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I loved reading The Girl He Used to Know by Tracey Garvis Graves.  The characters were well-developed, and the characterizations were dynamic. Annika Rose meets Jonathan Hoffman at the chess club at The University of Illinois. Annika, who has a hard time navigating social interactions, and Jonathan, who just wants to spend time with her, develops a connection that is shattered by tragedy.  Does a chance meeting decades later rekindled old feelings or provide a tragic reminder of the past?

Told from the points of view of both Annika and Jonathan, over two timelines, the pacing was perfect.  This book had me at the end of my seat wondering what would happen next.  I’ve been thinking about the characters well after finishing the book. A fantastic read that gave me all the feels!

I received a review copy of this book from the publisher for my honest review. Opinions expressed in this review are completely my own.

Synopsis from NetGalley/Publisher
Annika Rose is an English major at the University of Illinois. Anxious in social situations where she finds most people's behavior confusing, she'd rather be surrounded by the order and discipline of books or the quiet solitude of playing chess.

Jonathan Hoffman joined the chess club and lost his first game—and his heart—to the shy and awkward, yet brilliant and beautiful Annika. He admires her ability to be true to herself, quirks and all, and accepts the challenges involved in pursuing a relationship with her. Jonathan and Annika bring out the best in each other, finding the confidence and courage within themselves to plan a future together. What follows is a tumultuous yet tender love affair that withstands everything except the unforeseen tragedy that forces them apart, shattering their connection and leaving them to navigate their lives alone.

Now, a decade later, fate reunites Annika and Jonathan in Chicago. She's living the life she wanted as a librarian. He's a Wall Street whiz, recovering from a divorce and seeking a fresh start. The attraction and strong feelings they once shared are instantly rekindled, but until they confront the fears and anxieties that drove them apart, their second chance will end before it truly begins.
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St. Martin's Press and NetGalley provided me with an electronic copy of The Girl He Used to Know. I was under no obligation to review this book and my opinion is freely given.

Jonathan and Annika met while attending the University of Illinois at Champaign-Urbana's Chess Club. Annika lived a sheltered life before college, homeschooled by her mother, and mostly unable to use social cues to figure out how she should act in certain situations. With the help of her roommate Janice, Annika is able to navigate a blossoming relationship with Jonathan. When a situation pulls them apart, the pair do not see each other for around ten years. Will Annika always be the girl he used to know, or can they rekindle the love they had?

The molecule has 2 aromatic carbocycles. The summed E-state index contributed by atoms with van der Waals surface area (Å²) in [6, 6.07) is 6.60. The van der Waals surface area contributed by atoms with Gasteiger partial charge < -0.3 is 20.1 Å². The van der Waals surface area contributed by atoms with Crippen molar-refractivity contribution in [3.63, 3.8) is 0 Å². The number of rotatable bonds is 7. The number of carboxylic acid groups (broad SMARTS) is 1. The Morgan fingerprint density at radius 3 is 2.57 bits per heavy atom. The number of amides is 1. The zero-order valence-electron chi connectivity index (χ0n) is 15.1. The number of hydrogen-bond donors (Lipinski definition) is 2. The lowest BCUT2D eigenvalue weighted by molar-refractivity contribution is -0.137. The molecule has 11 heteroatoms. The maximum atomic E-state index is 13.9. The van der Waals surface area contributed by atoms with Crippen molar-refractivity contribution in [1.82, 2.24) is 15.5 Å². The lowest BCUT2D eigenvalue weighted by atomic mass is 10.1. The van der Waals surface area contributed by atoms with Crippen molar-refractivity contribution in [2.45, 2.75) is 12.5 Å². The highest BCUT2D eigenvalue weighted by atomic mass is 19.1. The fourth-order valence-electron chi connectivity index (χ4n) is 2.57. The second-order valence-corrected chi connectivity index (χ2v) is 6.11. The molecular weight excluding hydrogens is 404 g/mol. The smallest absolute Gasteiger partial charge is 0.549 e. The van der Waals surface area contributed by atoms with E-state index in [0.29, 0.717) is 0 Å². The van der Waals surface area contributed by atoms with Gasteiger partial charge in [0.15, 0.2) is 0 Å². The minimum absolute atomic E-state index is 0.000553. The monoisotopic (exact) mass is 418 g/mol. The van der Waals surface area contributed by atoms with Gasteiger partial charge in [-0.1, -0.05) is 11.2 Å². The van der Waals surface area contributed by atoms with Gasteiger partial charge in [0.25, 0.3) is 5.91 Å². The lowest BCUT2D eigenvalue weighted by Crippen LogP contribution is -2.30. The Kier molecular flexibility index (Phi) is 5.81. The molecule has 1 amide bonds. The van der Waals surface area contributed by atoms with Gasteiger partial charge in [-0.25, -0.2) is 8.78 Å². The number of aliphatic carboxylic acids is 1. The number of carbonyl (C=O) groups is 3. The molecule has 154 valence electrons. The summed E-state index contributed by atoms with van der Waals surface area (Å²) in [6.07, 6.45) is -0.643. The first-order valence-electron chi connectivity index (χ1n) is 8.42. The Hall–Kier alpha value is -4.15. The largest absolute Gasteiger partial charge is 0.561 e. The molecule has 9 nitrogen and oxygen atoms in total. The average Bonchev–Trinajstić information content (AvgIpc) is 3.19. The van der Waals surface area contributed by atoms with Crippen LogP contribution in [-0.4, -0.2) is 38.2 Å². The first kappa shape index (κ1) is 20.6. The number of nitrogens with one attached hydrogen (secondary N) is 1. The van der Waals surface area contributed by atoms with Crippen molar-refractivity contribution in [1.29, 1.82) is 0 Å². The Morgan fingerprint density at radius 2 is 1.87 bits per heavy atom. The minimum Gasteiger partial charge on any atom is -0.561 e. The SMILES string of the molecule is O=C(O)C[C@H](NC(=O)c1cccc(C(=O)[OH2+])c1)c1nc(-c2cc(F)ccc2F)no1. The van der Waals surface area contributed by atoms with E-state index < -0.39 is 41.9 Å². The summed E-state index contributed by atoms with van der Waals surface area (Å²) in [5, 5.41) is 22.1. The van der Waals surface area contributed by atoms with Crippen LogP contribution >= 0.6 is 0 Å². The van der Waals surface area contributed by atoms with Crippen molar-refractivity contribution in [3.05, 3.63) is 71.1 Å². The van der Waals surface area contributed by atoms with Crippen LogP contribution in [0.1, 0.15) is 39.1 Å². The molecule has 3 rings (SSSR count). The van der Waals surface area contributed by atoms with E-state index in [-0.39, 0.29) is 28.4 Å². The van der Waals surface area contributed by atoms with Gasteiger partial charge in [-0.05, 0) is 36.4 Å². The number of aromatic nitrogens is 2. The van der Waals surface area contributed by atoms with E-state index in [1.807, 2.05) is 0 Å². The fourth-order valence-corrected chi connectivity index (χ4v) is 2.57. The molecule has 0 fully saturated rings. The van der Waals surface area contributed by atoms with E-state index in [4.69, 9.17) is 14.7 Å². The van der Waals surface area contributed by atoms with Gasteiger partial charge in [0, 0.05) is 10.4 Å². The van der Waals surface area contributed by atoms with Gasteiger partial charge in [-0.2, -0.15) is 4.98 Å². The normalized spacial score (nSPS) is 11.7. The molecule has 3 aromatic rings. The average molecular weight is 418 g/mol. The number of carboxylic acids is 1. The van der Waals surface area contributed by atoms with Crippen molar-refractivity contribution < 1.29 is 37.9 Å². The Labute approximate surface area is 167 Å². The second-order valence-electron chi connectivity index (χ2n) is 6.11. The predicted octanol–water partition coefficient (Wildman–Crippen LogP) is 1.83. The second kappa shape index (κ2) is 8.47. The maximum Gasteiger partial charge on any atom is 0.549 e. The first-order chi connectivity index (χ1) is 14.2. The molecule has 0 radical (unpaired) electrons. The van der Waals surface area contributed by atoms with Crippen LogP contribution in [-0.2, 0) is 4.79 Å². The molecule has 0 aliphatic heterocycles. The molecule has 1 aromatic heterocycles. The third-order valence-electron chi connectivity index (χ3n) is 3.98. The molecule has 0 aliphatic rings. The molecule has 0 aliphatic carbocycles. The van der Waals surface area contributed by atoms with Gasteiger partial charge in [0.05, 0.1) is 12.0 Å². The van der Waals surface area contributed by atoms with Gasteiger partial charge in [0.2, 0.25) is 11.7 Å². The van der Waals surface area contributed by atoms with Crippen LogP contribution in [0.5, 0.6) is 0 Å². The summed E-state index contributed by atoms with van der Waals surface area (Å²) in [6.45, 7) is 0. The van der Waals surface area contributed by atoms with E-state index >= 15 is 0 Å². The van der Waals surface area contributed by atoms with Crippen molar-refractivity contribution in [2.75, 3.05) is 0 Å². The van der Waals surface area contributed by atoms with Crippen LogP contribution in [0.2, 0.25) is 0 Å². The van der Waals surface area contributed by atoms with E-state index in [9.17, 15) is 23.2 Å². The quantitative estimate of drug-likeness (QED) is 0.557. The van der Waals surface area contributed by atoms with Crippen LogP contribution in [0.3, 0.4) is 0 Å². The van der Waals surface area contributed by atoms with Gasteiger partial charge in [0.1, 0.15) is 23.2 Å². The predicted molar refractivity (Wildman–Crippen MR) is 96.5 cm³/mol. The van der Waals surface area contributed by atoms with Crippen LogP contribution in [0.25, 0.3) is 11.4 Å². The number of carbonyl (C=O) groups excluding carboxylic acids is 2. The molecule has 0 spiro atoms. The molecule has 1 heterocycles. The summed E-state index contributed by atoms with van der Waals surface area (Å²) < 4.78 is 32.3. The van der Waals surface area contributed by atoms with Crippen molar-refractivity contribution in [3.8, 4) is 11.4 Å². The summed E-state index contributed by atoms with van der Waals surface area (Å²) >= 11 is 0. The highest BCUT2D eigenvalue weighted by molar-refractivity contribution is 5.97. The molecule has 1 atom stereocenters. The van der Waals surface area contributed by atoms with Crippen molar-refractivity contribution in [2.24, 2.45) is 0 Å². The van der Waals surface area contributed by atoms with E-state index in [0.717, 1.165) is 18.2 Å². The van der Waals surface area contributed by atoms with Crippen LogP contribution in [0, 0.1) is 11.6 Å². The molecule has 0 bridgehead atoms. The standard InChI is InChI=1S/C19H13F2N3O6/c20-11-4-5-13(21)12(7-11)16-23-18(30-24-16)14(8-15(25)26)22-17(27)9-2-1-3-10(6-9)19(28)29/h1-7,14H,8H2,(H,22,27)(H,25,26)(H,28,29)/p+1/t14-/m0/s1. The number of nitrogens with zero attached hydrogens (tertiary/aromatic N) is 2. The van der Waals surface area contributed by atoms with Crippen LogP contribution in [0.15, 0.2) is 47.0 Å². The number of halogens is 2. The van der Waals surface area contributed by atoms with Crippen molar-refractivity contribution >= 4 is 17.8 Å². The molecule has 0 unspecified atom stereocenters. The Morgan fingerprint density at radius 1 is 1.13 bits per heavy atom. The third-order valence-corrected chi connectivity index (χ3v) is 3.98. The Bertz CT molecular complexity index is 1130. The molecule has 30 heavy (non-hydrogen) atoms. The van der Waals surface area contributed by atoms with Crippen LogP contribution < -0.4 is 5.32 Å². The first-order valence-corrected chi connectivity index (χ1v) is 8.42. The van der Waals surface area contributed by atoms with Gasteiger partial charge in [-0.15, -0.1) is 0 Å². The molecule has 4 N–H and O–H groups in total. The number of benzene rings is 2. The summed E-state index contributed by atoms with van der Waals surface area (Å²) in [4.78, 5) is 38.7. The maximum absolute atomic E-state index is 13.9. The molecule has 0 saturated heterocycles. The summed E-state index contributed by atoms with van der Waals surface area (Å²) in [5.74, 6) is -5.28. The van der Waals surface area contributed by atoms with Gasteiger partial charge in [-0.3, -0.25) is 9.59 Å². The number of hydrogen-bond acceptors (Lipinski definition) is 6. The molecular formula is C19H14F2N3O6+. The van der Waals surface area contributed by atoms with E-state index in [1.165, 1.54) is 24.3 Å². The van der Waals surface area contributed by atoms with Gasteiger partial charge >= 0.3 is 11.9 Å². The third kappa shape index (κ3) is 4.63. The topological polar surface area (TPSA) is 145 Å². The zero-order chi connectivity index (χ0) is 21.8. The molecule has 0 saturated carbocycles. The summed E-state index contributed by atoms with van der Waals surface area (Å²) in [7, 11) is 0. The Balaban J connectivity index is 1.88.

For the most part, I liked the story and the romance between Jonathan and Annika. I was bothered by the way that Annika was portrayed, as some of it did not seem to be in keeping with the character. This was a highly intelligent woman who was well read, but she never got a book about social anxiety or how to deal in certain situations. Her family and friends never believed in her independence, especially evident in the event that occurred late in the book. Considering that Annika lived on her own for almost ten years, this did not seem realistic either. That being said, the overall characterization and story was well developed. I did not necessarily like the tie-in to 9/11, a it has been done countless times in novels throughout the years. I wish the author had chosen a different scenario, as it would have made this book more unique. The Girl He Used to Know is a book I would recommend to others and I look forward to reading more by this author.
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A beautiful love story that had me hooked from the very start. Tracey Garvis Graves does a wonderful job creating full, flawed, and believable characters that stay with you long after the story is finished.
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Thank you Netgalley for the opportunity to preview this ARC of The Girl He Used to Know by Tracey Garvis Graves.

This is a story of two ex-partners who run into each other after their relationship years ago dissolved over a singular incident.  What makes their relationship unique is that one of them is possibly on the spectrum and struggles to understand social cues.  Is it something that will stand in the way of them reconnecting?  Will their past be easily forgotten?